Tuesday, May 31, 2011

How Confucius shaped Asia

Confucius - you've all heard of him. But do you really know the man? He is perhaps the most influential philosopher in East Asian history. His words have shaped the courses of Chinese, Japanese, and Korean history. Now I know that this may sound like an exaggeration, but hear me out.

Confucius was the founding father of this little principle called "filial piety." He espoused ancestor worship, and a strong connection to family. Another tenet of the Chinese philosopher's ideal society is rigorous civil examination - a bureaucracy that is dependent on merit rather than birth-right. Indeed, Confucius' exemplary teachings revolutionized the Chinese system of governance, and the Civil Service examinations were started.

What a baller.
In Ancient China, before Civil Service exams, peasants were born peasants; they had no social mobility, and to make matters worse, their own children would undoubtedly be peasants. After years and years of oppression, when social mobility finally became a possibility (thanks to the civil service exams), the number one priority of every poverty stricken farmer was to raise an intellectually inclined child. Farmers and merchants poured excessive amounts of money into educating their children. It was their only hope. Come present day, the reason why Asian students are so hell-bent on exam preparation becomes clear. Indeed, Confucius' teachings have permeated all facets of contemporary Asian society and culture.

I must make my family proud! But... so tired... zzz
Another aspect of Asian society that can be attributed to Confucianism is filial piety and ancestor worship. Confucius considered the family a basis for an ideal government. As a result, Asian society is highly familial; unlike in Western countries, the elderly are respected as the wisest, most knowledgeable members in a given community. An interesting fact is that Korea, Japan, and China all participate in some form of ancestor worship (perhaps slightly less so in Japan). On New Year's Day, Asian children usually receive money from their elders after performing a lengthy series of bows and listening to moral anecdotes. Furthermore, the elderly are taken care of in Asian society -- usually by sons and daughters. They never live alone; in fact, they frequently live with their sons or daughters. As a result, many Asian children are raised by their grandparents.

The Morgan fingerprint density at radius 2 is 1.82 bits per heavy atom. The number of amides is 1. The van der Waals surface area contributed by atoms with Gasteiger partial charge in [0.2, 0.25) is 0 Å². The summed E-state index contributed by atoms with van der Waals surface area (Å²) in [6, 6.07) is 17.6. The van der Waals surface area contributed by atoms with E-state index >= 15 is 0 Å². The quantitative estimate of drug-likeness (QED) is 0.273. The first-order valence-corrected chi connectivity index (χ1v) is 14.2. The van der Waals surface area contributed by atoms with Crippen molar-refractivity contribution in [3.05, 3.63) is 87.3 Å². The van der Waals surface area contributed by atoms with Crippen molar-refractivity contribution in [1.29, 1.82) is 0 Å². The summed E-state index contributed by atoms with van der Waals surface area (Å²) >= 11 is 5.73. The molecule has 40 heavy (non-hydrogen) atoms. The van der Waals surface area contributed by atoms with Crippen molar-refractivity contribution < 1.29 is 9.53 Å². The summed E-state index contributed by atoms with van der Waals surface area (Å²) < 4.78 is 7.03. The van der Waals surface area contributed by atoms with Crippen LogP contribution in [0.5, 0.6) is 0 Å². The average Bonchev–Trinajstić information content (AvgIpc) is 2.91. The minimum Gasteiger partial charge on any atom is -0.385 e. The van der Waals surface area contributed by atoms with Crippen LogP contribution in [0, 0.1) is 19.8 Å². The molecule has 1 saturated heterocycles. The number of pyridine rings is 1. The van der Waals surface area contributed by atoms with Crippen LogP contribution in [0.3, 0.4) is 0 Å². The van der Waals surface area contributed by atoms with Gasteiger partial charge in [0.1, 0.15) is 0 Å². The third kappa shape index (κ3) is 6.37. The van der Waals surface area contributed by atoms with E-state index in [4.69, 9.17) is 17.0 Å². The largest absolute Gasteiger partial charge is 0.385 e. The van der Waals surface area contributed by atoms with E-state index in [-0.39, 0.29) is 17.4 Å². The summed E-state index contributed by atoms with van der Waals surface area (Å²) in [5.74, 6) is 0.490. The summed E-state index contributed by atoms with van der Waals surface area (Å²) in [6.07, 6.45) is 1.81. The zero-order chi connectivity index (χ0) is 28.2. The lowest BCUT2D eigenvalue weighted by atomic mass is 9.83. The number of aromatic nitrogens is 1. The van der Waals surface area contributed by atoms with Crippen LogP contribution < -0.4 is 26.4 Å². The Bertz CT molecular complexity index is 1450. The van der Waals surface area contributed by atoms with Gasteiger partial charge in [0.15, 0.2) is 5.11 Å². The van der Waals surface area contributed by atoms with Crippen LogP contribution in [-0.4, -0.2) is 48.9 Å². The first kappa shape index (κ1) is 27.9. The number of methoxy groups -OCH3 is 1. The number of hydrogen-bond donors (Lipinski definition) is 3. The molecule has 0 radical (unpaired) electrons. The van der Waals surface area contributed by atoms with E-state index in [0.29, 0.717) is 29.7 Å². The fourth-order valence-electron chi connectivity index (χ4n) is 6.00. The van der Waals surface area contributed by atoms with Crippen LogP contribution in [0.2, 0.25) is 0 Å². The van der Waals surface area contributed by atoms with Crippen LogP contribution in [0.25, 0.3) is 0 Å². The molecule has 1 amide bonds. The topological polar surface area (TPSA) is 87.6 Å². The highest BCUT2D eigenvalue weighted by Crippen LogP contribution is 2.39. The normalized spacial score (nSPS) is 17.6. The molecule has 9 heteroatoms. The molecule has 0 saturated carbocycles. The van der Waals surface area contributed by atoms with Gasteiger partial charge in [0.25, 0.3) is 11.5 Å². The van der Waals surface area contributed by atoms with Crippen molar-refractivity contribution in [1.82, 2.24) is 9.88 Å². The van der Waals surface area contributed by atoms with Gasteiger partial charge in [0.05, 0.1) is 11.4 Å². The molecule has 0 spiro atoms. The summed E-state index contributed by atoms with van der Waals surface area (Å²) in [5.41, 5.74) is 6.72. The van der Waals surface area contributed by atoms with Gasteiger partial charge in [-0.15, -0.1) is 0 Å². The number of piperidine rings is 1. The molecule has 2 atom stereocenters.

Taking care of the elderly since 500 BC.
In a recent global examination (2008 to be exact), Asian students topped the charts in science and math -- an impressive feat that reveals a stereotypically "Asian" inclination for rationality and methodology, rather than creativity and expression. The typical image of the studious Asian has saturated the global education system - mindless robots void of creativity and free will. It's as if all they ever do is study.

To some extent, this is true. Asian students are, in general, more studious than their Western peers. In order to understand the paradigm of the studious Asian, it is crucial to note that a successful education is the pinnacle of achievement (because it allows for social mobility, to this day). In Korea, for example, students student study until the brink of death in order to get into a respectable university (while some student actually do commit suicide under the pressure). In Japan and China, the stories are eerily similar.

Strangely enough, once in university, Asian students seem to meander, aimless in their endeavors. Their unflagging sense of purpose is lost. These students study for their entire lives for a chance to study at a prestigious university. But all they know is exam preparation; they haven't had the chance to explore their own identities yet.

Asians always seem to be studying... that is, until college.

As the number of Asian students entering Western universities increases exponentially, the teachings of Confucius come to mind. If we don't want mindless drones running Asian society, perhaps it is time to revise the old traditions and seek greener [educational] pastures.

-Choi

19 comments:

  1. I definitely have noticed a growing asian population at my university. Interesting take.

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  2. screw confuscious, I shaped asia.

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  3. I think I might go to China in the end of this year.

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  4. China is a great place. The USD just goes so far... unless you're in Shanghai, then a lot of stuff is pretty expensive.

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  5. Interesting, im looking to visit china during my gap year(:

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  6. I actually like the ideals of Taoism.

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  7. Nice post and I really liked that picture of the sleeping asian lol

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  8. He was one smart man. No doubt about it.

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  9. the asians i kno in college ONLY study xD

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  10. I know him a lot better now.

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  11. I love reading his work, and work that was written about him - a really fascinating person.

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  12. This post makes me want to study Confucius. Thanks!

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  13. He was a really interesting man.

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  14. I always wanted to visit asia, by the way nice blog, follow you

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